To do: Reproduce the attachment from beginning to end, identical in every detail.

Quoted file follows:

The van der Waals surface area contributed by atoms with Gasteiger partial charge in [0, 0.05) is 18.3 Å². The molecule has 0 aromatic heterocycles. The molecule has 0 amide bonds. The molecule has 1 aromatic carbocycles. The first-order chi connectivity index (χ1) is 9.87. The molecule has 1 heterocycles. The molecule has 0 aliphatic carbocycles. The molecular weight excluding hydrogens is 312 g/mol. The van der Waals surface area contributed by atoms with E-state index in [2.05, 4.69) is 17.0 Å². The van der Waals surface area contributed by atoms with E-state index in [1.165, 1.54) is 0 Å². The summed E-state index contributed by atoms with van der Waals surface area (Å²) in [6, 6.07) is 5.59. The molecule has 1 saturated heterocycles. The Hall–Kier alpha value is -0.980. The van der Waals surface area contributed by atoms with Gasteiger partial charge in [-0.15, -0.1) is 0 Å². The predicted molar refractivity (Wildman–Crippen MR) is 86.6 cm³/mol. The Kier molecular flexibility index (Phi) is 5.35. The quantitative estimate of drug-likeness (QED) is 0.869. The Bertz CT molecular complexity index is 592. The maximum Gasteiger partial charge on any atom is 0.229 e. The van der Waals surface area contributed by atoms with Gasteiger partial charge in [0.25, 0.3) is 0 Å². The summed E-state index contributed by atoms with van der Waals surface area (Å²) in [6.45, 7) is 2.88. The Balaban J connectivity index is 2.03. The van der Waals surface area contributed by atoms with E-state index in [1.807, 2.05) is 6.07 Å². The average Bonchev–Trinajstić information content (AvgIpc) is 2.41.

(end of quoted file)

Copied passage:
The van der Waals surface area contributed by atoms with Gasteiger partial charge in [0, 0.05) is 18.3 Å². The molecule has 0 aromatic heterocycles. The molecule has 0 amide bonds. The molecule has 1 aromatic carbocycles. The first-order chi connectivity index (χ1) is 9.87. The molecule has 1 heterocycles. The molecule has 0 aliphatic carbocycles. The molecular weight excluding hydrogens is 312 g/mol. The van der Waals surface area contributed by atoms with E-state index in [2.05, 4.69) is 17.0 Å². The van der Waals surface area contributed by atoms with E-state index in [1.165, 1.54) is 0 Å². The summed E-state index contributed by atoms with van der Waals surface area (Å²) in [6, 6.07) is 5.59. The molecule has 1 saturated heterocycles. The Hall–Kier alpha value is -0.980. The van der Waals surface area contributed by atoms with Gasteiger partial charge in [-0.15, -0.1) is 0 Å². The predicted molar refractivity (Wildman–Crippen MR) is 86.6 cm³/mol. The Kier molecular flexibility index (Phi) is 5.35. The quantitative estimate of drug-likeness (QED) is 0.869. The Bertz CT molecular complexity index is 592. The maximum Gasteiger partial charge on any atom is 0.229 e. The van der Waals surface area contributed by atoms with Gasteiger partial charge in [0.25, 0.3) is 0 Å². The summed E-state index contributed by atoms with van der Waals surface area (Å²) in [6.45, 7) is 2.88. The Balaban J connectivity index is 2.03. The van der Waals surface area contributed by atoms with E-state index in [1.807, 2.05) is 6.07 Å². The average Bonchev–Trinajstić information content (AvgIpc) is 2.41.